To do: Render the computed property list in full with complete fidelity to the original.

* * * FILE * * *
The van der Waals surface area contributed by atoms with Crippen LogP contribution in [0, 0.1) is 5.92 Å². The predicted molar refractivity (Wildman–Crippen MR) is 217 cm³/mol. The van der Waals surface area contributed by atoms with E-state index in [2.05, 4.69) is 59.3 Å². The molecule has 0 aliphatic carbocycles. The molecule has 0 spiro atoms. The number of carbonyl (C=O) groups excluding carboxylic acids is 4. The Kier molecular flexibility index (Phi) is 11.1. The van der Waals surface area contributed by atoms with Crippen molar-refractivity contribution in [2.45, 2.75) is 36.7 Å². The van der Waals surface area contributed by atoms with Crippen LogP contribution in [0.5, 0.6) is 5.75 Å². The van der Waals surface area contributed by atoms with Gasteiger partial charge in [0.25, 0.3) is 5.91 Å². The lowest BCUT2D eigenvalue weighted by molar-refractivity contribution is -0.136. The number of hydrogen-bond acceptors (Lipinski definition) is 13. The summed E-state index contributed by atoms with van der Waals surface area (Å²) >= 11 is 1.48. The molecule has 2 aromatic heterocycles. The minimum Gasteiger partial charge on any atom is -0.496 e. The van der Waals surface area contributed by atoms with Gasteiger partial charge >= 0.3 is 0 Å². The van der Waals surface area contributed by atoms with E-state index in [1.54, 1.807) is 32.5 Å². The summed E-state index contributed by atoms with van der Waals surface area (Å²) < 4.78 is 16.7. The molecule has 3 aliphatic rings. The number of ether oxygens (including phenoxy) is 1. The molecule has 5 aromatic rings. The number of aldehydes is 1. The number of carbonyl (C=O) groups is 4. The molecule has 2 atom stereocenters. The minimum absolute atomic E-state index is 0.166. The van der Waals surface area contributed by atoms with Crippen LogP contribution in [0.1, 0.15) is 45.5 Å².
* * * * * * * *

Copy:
The van der Waals surface area contributed by atoms with Crippen LogP contribution in [0, 0.1) is 5.92 Å². The predicted molar refractivity (Wildman–Crippen MR) is 217 cm³/mol. The van der Waals surface area contributed by atoms with E-state index in [2.05, 4.69) is 59.3 Å². The molecule has 0 aliphatic carbocycles. The molecule has 0 spiro atoms. The number of carbonyl (C=O) groups excluding carboxylic acids is 4. The Kier molecular flexibility index (Phi) is 11.1. The van der Waals surface area contributed by atoms with Crippen molar-refractivity contribution in [2.45, 2.75) is 36.7 Å². The van der Waals surface area contributed by atoms with Crippen LogP contribution in [0.5, 0.6) is 5.75 Å². The van der Waals surface area contributed by atoms with Gasteiger partial charge in [0.25, 0.3) is 5.91 Å². The lowest BCUT2D eigenvalue weighted by molar-refractivity contribution is -0.136. The number of hydrogen-bond acceptors (Lipinski definition) is 13. The summed E-state index contributed by atoms with van der Waals surface area (Å²) >= 11 is 1.48. The molecule has 2 aromatic heterocycles. The minimum Gasteiger partial charge on any atom is -0.496 e. The van der Waals surface area contributed by atoms with Gasteiger partial charge >= 0.3 is 0 Å². The van der Waals surface area contributed by atoms with E-state index in [1.54, 1.807) is 32.5 Å². The summed E-state index contributed by atoms with van der Waals surface area (Å²) < 4.78 is 16.7. The molecule has 3 aliphatic rings. The number of ether oxygens (including phenoxy) is 1. The molecule has 5 aromatic rings. The number of aldehydes is 1. The number of carbonyl (C=O) groups is 4. The molecule has 2 atom stereocenters. The minimum absolute atomic E-state index is 0.166. The van der Waals surface area contributed by atoms with Crippen LogP contribution in [0.1, 0.15) is 45.5 Å².